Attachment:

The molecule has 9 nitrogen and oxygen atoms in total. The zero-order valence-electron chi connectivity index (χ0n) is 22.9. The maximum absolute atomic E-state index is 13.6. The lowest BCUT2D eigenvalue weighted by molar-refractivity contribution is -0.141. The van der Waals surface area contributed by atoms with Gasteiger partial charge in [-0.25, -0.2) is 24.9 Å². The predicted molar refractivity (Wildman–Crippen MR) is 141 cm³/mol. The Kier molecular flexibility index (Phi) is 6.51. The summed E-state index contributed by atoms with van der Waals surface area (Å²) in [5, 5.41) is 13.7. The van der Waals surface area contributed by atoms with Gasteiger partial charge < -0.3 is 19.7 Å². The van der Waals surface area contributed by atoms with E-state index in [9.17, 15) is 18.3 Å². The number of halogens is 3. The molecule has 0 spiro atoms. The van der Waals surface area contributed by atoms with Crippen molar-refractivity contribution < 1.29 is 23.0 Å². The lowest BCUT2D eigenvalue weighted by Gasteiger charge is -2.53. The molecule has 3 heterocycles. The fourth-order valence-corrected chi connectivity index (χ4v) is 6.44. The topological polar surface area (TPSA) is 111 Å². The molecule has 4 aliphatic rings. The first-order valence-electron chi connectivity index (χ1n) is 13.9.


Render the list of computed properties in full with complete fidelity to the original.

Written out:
The molecule has 9 nitrogen and oxygen atoms in total. The zero-order valence-electron chi connectivity index (χ0n) is 22.9. The maximum absolute atomic E-state index is 13.6. The lowest BCUT2D eigenvalue weighted by molar-refractivity contribution is -0.141. The van der Waals surface area contributed by atoms with Gasteiger partial charge in [-0.25, -0.2) is 24.9 Å². The predicted molar refractivity (Wildman–Crippen MR) is 141 cm³/mol. The Kier molecular flexibility index (Phi) is 6.51. The summed E-state index contributed by atoms with van der Waals surface area (Å²) in [5, 5.41) is 13.7. The van der Waals surface area contributed by atoms with Gasteiger partial charge < -0.3 is 19.7 Å². The van der Waals surface area contributed by atoms with E-state index in [9.17, 15) is 18.3 Å². The number of halogens is 3. The molecule has 0 spiro atoms. The van der Waals surface area contributed by atoms with Crippen molar-refractivity contribution < 1.29 is 23.0 Å². The lowest BCUT2D eigenvalue weighted by Gasteiger charge is -2.53. The molecule has 3 heterocycles. The fourth-order valence-corrected chi connectivity index (χ4v) is 6.44. The topological polar surface area (TPSA) is 111 Å². The molecule has 4 aliphatic rings. The first-order valence-electron chi connectivity index (χ1n) is 13.9.